Harry I think this is an excellent post. Your summary rings true to me, as a church member in this country over many years. I think the fundamental instinct of Anglican clergy is of a low level labour functionary: the world would be fairer if the state did “more” to redistribute wealth (it’s always “more”). I could get into an argument with that position – the state already does an enormous amount of redistribution, incentives matter, welfare dependency is destructive, independence is empowering and leads to creativity and innovation etc etc but I don’t really need to. Who ever changes their mind in a political argument!?
    So although I consider it limited, I think this instinct is coming from a good motive, a desire to be compassionate and as you say I don’t think it needs to get in the way of carrying out an apolitical ministry. However as you also mention I think that social media such as facebook run the risk of exposing some fairly crass partisan thinking and the danger is probably more to the clergy than anything else. Because I’m also fairly sure that the congregations they are working with are not predominantly labour (surveys quoted on this website recently suggest a small minority only of labour voters).
    After all, even Tony Blair realised that he couldn’t just kick business that would be funding his social programmes, and it’s relatively hard for business to leave the country. It’s much easier to change churches, if you feel you’re getting kicked too much.

  • NBeale

    There are some very prominent Conservatives in the higher echelons of the Church. Don’t worry.

  • Rocksy

    Sorry about you. Have you heard about me? I’m a Scottish Catholic and very right of centre. I know exactly how Isaiah felt. All my life, even as a quite young person, I was always aware that I was an exile in my own country.

  • Postulative

    There are no “gentle” right-wing views.

    Have a look at what right-wing governments are doing all over the world, and explain how they align with concepts like humility, helping the poor and turning the other cheek.

    The right (at least the modern right) is all about me first, last and always.

    • Fergus Pickering

      And what are left wing governments doing eh?

      • Postulative

        At the moment, most “left wing” parties are left in name only.

        That is a large part or modern society’s problems, and why institutions like churches and charities have to step into the void.

    • tjamesjones

      Postulative you should re-read your Adam Smith. At the level of national economics and politics, it is what you would call right wing views which have taken far, far, far, far (etc) more people out of poverty than socialism. Exhibit 1 is South Korea since the 1950s. Or, China over the last 20 years. It’s not from the benevolence of the butcher, the brewer or the baker…

      It’s not gentle, but it’s far more effective. And it’s the results we care about, right?

      • Postulative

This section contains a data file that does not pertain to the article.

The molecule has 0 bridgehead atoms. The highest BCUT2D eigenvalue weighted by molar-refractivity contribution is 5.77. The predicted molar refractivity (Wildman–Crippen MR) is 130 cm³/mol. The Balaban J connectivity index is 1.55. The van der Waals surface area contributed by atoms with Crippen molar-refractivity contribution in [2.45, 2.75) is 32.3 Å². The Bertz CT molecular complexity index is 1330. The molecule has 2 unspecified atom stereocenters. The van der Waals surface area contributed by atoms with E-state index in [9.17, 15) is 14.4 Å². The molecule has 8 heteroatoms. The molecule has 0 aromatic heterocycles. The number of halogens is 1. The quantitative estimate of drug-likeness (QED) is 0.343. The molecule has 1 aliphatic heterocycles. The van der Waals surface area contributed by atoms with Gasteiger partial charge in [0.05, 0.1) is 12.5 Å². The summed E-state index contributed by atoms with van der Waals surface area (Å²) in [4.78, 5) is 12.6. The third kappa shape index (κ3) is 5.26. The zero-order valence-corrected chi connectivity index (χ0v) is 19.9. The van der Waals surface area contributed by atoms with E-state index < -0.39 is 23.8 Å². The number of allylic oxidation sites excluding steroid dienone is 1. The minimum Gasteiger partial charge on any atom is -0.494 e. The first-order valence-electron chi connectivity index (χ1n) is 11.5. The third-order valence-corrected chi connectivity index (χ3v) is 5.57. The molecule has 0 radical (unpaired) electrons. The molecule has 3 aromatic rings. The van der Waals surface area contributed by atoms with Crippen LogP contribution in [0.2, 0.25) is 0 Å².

tjamesjones, neither South Korea nor China have adopted the crazy neo-capitalist ideas. All successful countries have supported industry, supported local companies, and ploughed tax dollars into economic improvement.

        You seem to be arguing that there is a choice between capitalism and socialism – the world is a little more complicated than that. I am not arguing that capitalism itself is bad, merely that the modern incarnation is a nightmare.

        Friedrich et al, along with the World Bank and the IMF, have produced nothing but misery, and both sides of politics in Western countries seem happy to sign up.

        • tjamesjones

          I don’t know what you mean by ‘neo-capitalist’. Rich western countries such as ours are capitalist, and capitalism without being “gentle”, generates wealth unlike any other economic system that has ever been tried. This provides jobs, goods and in our country huge transfers as well, all of which is a massive benefit to the population. This is much less of a nightmare than, say, feudalism or socialism, neither of which generated and shared wealth on anything like this scale. To sit and take potshots as if from some higher moral ground is intellectually and morally wrong.

  • country_exile

    An interesting and depressing article. Politics should have no place in the church.

    I regard our local vicar as a close personal friend, his politics however are about as far removed from mine as it is possible to be. I would never want to ruin a relationship I value by squabbling about the sordid world of Westminster.

    In our benefice in Suffolk, most regular church goers are either apolitical or traditional small ‘c’ conservatives. However it is a subject which never comes up.

    Christ said ‘My kingdom is not of this world’. He expressly rejected the political world and refused to take sides – ‘Give Caesar’s what is his’ etc .

    The Church of England both frustrates and enriches me. I despise many aspects of its modernity but celebrate its place at the heart of our national spiritual life.

    If I can give some advice to our young author’s friends. Whether they’re in South Shields or Tunbridge Wells – don’t do politics. Stick to the Gospel – it’s why God called you.

  • bobl

    If you think you have it bad in the CofE, spare a thought for those of us in the Catholic Church. We have Vincent Nichols talking though his biretta on welfare provision, and Pope Francis batting for the marxists. It’s all very sinister.

  • frglee

    Just ‘afraid’ to own up being a Tory in the C of E?

    ‘Ashamed’ might be a better approach for your soul,when you consider the huge increase in child poverty in the UK or read all the cheerful little stories right now of sick and handicapped people killing themselves as a result of Tory benefit reforms.

  • Fraz Glencross